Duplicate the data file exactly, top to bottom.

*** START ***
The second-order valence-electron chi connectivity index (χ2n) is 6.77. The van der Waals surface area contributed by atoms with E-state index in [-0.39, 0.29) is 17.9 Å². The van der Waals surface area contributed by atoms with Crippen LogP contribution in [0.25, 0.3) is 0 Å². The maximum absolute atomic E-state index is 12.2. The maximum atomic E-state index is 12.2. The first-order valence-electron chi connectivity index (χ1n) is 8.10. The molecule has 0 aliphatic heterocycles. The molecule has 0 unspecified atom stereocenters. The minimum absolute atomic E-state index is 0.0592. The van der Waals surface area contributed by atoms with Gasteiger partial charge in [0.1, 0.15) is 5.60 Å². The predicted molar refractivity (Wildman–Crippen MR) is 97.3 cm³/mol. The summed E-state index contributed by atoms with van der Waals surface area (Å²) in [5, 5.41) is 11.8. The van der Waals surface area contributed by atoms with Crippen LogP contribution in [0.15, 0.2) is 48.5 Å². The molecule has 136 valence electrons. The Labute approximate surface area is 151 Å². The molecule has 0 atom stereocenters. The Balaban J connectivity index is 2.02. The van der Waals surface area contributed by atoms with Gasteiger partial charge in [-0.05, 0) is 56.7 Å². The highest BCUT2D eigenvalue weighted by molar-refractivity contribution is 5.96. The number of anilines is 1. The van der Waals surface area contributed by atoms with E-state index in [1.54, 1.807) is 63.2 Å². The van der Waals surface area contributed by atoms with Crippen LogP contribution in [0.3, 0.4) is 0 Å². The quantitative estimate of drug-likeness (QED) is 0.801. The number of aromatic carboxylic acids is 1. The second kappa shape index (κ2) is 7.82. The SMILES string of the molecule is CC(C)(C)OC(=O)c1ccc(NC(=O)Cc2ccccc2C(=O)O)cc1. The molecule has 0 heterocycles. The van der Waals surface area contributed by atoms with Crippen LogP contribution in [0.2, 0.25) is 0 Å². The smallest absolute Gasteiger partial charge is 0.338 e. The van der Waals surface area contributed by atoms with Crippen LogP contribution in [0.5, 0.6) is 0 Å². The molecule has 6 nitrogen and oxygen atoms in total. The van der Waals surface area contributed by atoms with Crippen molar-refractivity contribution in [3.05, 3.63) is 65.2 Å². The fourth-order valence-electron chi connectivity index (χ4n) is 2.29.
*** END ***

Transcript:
The second-order valence-electron chi connectivity index (χ2n) is 6.77. The van der Waals surface area contributed by atoms with E-state index in [-0.39, 0.29) is 17.9 Å². The van der Waals surface area contributed by atoms with Crippen LogP contribution in [0.25, 0.3) is 0 Å². The maximum absolute atomic E-state index is 12.2. The maximum atomic E-state index is 12.2. The first-order valence-electron chi connectivity index (χ1n) is 8.10. The molecule has 0 aliphatic heterocycles. The molecule has 0 unspecified atom stereocenters. The minimum absolute atomic E-state index is 0.0592. The van der Waals surface area contributed by atoms with Gasteiger partial charge in [0.1, 0.15) is 5.60 Å². The predicted molar refractivity (Wildman–Crippen MR) is 97.3 cm³/mol. The summed E-state index contributed by atoms with van der Waals surface area (Å²) in [5, 5.41) is 11.8. The van der Waals surface area contributed by atoms with Crippen LogP contribution in [0.15, 0.2) is 48.5 Å². The molecule has 136 valence electrons. The Labute approximate surface area is 151 Å². The molecule has 0 atom stereocenters. The Balaban J connectivity index is 2.02. The van der Waals surface area contributed by atoms with Gasteiger partial charge in [-0.05, 0) is 56.7 Å². The highest BCUT2D eigenvalue weighted by molar-refractivity contribution is 5.96. The number of anilines is 1. The van der Waals surface area contributed by atoms with E-state index in [1.54, 1.807) is 63.2 Å². The van der Waals surface area contributed by atoms with Crippen LogP contribution in [0.3, 0.4) is 0 Å². The quantitative estimate of drug-likeness (QED) is 0.801. The number of aromatic carboxylic acids is 1. The second kappa shape index (κ2) is 7.82. The SMILES string of the molecule is CC(C)(C)OC(=O)c1ccc(NC(=O)Cc2ccccc2C(=O)O)cc1. The molecule has 0 heterocycles. The van der Waals surface area contributed by atoms with Crippen LogP contribution in [0.2, 0.25) is 0 Å². The smallest absolute Gasteiger partial charge is 0.338 e. The van der Waals surface area contributed by atoms with Crippen LogP contribution in [0.5, 0.6) is 0 Å². The molecule has 6 nitrogen and oxygen atoms in total. The van der Waals surface area contributed by atoms with Crippen molar-refractivity contribution in [3.05, 3.63) is 65.2 Å². The fourth-order valence-electron chi connectivity index (χ4n) is 2.29.